Equine Parasites

Internal parasites – out of sight, out of mind – can kill your horse. While they may be out of sight, they are doing extensive damage internally. At a minimum, parasites can steal nutrients from your horse and cause gastrointestinal irritation. The bad news is, uncontrolled they can cause colic, intestinal ruptures and death.

The three top things you must provide for your horse for his good health are clean water, high quality feed and a good de-worming program. And this will make you really stop and think. Did you realize that are more than 150 parasites that infest horses? The most common are large stronglyes (aka bloodworms), small stronglyes, ascarids, pinworms, bots, tapeworms, threadworms and lungworms. And think about this, some of these species lay up to 200,000 eggs a day. Those numbers are staggering.

The thing with all these parasites is that they may all be present in your horse at the same time, just in different lifecycle stages. So yes, while your horse may look healthy and happy, you don’t know what is going on inside. These silent killers can damage tissues and vital organs, major blood vessels, cause obstructions and ulcerations in the digestive tract. Pinworms can really irritate horses and cause intense anal itching.

Some signs of infestation may (and may is the operative word, since you won’t always see signs of problems externally) include dull, rough coat, weight loss, tail rubbing (hair loss), colic, depression, coughing/nasal discharge, loss of appetite etc. The best thing to do if you see some of these signs is talk to your Veterinarian about getting a fecal examination.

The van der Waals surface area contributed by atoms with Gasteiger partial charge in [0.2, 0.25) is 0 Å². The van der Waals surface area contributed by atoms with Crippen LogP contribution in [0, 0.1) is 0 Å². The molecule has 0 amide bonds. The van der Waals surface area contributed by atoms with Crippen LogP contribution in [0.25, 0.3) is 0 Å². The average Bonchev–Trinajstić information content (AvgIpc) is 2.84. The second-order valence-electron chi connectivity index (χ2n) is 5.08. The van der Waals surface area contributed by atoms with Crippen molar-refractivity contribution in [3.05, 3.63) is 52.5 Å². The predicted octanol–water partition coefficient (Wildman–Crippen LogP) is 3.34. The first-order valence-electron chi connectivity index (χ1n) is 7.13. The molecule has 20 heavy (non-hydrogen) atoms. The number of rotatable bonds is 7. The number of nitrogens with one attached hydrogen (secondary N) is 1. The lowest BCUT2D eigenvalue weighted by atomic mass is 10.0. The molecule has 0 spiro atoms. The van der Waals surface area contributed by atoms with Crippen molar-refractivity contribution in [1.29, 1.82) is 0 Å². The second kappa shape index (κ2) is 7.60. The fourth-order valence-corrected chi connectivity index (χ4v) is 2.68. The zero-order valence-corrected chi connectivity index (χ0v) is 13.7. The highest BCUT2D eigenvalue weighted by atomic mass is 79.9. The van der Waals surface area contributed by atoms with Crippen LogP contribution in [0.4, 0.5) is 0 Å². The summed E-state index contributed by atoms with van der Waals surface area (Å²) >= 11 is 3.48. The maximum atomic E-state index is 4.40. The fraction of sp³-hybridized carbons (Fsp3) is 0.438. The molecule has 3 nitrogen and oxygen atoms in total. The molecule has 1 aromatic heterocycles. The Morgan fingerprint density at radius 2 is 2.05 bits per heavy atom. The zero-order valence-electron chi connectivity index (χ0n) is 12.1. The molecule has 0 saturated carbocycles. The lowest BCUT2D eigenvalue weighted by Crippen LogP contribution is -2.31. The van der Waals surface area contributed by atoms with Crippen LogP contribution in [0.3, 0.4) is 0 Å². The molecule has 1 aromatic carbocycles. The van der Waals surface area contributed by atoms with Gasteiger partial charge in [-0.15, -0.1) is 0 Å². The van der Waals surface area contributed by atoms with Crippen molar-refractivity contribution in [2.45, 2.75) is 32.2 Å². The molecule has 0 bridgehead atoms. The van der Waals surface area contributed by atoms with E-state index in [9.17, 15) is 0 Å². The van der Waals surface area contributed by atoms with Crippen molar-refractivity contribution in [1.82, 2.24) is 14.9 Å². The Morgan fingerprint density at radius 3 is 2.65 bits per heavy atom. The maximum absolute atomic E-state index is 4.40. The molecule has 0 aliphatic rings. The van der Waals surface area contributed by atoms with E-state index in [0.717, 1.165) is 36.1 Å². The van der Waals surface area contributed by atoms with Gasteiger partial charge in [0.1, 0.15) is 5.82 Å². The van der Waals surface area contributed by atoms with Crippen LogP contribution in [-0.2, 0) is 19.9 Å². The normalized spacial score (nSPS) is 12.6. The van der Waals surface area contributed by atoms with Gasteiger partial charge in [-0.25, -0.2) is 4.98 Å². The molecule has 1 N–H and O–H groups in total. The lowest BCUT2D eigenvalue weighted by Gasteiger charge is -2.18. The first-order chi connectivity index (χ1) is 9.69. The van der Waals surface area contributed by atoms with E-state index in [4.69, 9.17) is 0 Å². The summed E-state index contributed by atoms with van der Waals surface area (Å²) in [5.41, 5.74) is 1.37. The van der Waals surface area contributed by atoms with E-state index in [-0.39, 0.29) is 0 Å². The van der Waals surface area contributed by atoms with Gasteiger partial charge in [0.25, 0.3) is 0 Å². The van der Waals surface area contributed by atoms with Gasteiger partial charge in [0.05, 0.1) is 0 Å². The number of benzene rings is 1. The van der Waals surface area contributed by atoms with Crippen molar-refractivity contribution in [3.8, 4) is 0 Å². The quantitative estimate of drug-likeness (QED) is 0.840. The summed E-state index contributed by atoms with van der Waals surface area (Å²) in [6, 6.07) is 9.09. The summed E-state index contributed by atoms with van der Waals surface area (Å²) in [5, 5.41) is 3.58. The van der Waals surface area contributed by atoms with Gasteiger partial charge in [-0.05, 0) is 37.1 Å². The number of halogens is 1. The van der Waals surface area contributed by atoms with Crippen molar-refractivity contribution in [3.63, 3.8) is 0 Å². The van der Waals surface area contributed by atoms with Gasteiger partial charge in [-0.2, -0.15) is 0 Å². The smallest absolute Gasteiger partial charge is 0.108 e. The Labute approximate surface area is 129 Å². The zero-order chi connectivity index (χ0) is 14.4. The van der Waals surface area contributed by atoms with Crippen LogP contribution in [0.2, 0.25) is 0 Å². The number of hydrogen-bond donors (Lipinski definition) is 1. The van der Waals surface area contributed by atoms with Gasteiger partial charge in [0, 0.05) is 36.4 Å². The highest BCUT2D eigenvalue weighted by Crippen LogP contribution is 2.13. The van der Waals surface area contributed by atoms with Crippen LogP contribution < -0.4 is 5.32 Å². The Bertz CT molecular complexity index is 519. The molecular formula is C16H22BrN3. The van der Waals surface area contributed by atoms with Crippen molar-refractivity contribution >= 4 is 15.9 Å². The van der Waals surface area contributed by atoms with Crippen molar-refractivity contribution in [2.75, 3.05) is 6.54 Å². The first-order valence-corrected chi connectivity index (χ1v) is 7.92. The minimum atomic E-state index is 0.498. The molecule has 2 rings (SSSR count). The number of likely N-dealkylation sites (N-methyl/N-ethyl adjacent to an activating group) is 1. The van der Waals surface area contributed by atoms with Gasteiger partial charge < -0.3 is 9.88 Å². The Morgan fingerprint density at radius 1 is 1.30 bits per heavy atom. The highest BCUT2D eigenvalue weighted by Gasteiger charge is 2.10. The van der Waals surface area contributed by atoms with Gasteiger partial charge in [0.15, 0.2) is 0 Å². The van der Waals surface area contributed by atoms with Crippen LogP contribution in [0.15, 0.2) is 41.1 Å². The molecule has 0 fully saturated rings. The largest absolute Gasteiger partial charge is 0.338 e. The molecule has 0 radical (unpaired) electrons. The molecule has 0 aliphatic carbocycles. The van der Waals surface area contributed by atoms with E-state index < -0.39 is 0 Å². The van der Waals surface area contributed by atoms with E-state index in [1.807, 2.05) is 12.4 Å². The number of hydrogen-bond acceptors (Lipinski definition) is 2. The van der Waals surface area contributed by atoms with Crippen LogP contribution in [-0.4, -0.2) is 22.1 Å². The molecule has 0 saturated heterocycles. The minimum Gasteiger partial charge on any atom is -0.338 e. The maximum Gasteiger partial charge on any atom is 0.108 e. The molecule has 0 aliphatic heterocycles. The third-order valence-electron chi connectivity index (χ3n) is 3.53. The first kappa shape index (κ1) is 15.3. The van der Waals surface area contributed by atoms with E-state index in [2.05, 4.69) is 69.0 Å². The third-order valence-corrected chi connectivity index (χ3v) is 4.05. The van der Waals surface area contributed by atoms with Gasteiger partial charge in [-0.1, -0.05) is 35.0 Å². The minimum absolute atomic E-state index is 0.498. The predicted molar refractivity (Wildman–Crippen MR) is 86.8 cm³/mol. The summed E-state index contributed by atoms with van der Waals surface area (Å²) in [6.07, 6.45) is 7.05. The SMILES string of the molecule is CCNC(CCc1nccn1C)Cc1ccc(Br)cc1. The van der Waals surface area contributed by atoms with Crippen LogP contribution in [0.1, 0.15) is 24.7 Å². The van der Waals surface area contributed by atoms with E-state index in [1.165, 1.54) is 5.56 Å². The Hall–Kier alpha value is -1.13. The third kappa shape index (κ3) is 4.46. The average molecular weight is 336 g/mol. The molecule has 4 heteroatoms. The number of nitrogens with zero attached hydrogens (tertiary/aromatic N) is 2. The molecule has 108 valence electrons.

Won’t I see them worms in the manure? Answer is no, you won’t, but the eggs will be visible to the Veterinarian under a microscope. By counting the types and number of eggs, the Vet can then tell you which de-worming program will work. This test in combination with a good worming program will keep your horses protected from the ravages of pests.

You can give wormer four ways, oral paste syringe, oral liquid syringe, nasogastric tube and as a feed additive. In many cases horses will not eat something they smell in their feed, so if you can work with the other two methods, you’d accomplish worming effectively. Nasogastric tubes are best left for a Vet to administer wormer. Make sure you give the proper dose and at the proper time – usually every 6 to 8 weeks. (foals will differ, check your wormer labels)

All three methods are effective. The key is that the deworming product must be given in the proper dose (given by weight) at the proper time, and that they actually swallow the wormer. To make sure they do swallow the dose, you can do one of two things – insert your thumbs into either side of their mouth to make them open their mouth and swallow the paste or liquid they were holding in their mouth, or put your hand under their chin and tip their head up so they must swallow.

For the best worming schedule, talk to your Veterinarian. The requirements of the herd may vary if you have all ages and stages of equines from foals to old campaigners.


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